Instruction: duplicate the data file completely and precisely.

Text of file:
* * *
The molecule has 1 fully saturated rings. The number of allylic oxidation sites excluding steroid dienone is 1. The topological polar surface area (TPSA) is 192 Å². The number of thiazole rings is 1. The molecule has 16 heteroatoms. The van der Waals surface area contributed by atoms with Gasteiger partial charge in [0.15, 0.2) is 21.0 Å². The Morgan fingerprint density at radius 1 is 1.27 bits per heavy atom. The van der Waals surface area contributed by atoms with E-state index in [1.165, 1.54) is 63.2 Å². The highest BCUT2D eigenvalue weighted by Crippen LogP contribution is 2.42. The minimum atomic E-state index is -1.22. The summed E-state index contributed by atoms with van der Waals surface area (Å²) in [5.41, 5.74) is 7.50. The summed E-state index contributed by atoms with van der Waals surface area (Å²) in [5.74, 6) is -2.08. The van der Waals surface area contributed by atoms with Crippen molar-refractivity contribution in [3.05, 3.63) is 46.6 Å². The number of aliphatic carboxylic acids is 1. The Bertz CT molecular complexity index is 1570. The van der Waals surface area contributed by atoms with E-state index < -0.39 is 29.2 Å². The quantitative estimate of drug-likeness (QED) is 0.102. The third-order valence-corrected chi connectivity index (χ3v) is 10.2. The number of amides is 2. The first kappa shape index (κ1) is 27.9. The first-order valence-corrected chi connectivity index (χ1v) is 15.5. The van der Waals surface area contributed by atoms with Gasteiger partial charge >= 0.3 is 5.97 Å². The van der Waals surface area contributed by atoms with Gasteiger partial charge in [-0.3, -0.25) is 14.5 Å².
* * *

The molecule has 1 fully saturated rings. The number of allylic oxidation sites excluding steroid dienone is 1. The topological polar surface area (TPSA) is 192 Å². The number of thiazole rings is 1. The molecule has 16 heteroatoms. The van der Waals surface area contributed by atoms with Gasteiger partial charge in [0.15, 0.2) is 21.0 Å². The Morgan fingerprint density at radius 1 is 1.27 bits per heavy atom. The van der Waals surface area contributed by atoms with E-state index in [1.165, 1.54) is 63.2 Å². The highest BCUT2D eigenvalue weighted by Crippen LogP contribution is 2.42. The minimum atomic E-state index is -1.22. The summed E-state index contributed by atoms with van der Waals surface area (Å²) in [5.41, 5.74) is 7.50. The summed E-state index contributed by atoms with van der Waals surface area (Å²) in [5.74, 6) is -2.08. The van der Waals surface area contributed by atoms with Crippen molar-refractivity contribution in [3.05, 3.63) is 46.6 Å². The number of aliphatic carboxylic acids is 1. The Bertz CT molecular complexity index is 1570. The van der Waals surface area contributed by atoms with E-state index < -0.39 is 29.2 Å². The quantitative estimate of drug-likeness (QED) is 0.102. The third-order valence-corrected chi connectivity index (χ3v) is 10.2. The number of amides is 2. The first kappa shape index (κ1) is 27.9. The first-order valence-corrected chi connectivity index (χ1v) is 15.5. The van der Waals surface area contributed by atoms with Gasteiger partial charge >= 0.3 is 5.97 Å². The van der Waals surface area contributed by atoms with Gasteiger partial charge in [-0.3, -0.25) is 14.5 Å².